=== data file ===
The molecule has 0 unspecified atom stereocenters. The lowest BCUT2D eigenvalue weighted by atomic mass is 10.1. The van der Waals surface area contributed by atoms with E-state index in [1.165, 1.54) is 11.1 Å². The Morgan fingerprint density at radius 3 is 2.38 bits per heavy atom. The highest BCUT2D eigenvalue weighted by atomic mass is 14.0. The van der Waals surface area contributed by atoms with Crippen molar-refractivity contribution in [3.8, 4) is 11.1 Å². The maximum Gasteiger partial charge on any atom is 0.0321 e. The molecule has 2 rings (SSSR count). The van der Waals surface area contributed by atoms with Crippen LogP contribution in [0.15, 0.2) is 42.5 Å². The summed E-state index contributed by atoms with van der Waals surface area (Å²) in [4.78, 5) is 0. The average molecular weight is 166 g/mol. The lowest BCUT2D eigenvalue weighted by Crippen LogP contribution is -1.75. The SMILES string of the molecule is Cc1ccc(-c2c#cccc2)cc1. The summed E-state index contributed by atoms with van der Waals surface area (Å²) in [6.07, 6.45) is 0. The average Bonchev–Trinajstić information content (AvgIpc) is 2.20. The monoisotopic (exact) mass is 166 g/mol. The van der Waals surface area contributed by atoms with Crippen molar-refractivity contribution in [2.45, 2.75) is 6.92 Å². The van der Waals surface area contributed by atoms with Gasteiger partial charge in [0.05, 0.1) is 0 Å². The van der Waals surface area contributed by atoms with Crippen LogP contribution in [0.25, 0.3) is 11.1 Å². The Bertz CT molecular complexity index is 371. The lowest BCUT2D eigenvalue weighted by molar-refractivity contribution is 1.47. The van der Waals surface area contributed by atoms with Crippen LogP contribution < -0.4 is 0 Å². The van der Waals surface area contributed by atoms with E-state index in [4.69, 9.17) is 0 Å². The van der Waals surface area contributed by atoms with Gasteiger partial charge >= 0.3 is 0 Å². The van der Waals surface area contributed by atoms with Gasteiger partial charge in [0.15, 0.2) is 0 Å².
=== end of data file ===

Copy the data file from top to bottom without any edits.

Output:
The molecule has 0 unspecified atom stereocenters. The lowest BCUT2D eigenvalue weighted by atomic mass is 10.1. The van der Waals surface area contributed by atoms with E-state index in [1.165, 1.54) is 11.1 Å². The Morgan fingerprint density at radius 3 is 2.38 bits per heavy atom. The highest BCUT2D eigenvalue weighted by atomic mass is 14.0. The van der Waals surface area contributed by atoms with Crippen molar-refractivity contribution in [3.8, 4) is 11.1 Å². The maximum Gasteiger partial charge on any atom is 0.0321 e. The molecule has 2 rings (SSSR count). The van der Waals surface area contributed by atoms with Crippen LogP contribution in [0.15, 0.2) is 42.5 Å². The summed E-state index contributed by atoms with van der Waals surface area (Å²) in [4.78, 5) is 0. The average molecular weight is 166 g/mol. The lowest BCUT2D eigenvalue weighted by Crippen LogP contribution is -1.75. The SMILES string of the molecule is Cc1ccc(-c2c#cccc2)cc1. The summed E-state index contributed by atoms with van der Waals surface area (Å²) in [6.07, 6.45) is 0. The average Bonchev–Trinajstić information content (AvgIpc) is 2.20. The monoisotopic (exact) mass is 166 g/mol. The van der Waals surface area contributed by atoms with Crippen molar-refractivity contribution in [2.45, 2.75) is 6.92 Å². The van der Waals surface area contributed by atoms with Gasteiger partial charge in [0.05, 0.1) is 0 Å². The van der Waals surface area contributed by atoms with Crippen LogP contribution in [0.25, 0.3) is 11.1 Å². The Bertz CT molecular complexity index is 371. The lowest BCUT2D eigenvalue weighted by molar-refractivity contribution is 1.47. The van der Waals surface area contributed by atoms with Crippen LogP contribution < -0.4 is 0 Å². The van der Waals surface area contributed by atoms with E-state index in [4.69, 9.17) is 0 Å². The van der Waals surface area contributed by atoms with Gasteiger partial charge >= 0.3 is 0 Å². The van der Waals surface area contributed by atoms with Gasteiger partial charge in [0.15, 0.2) is 0 Å².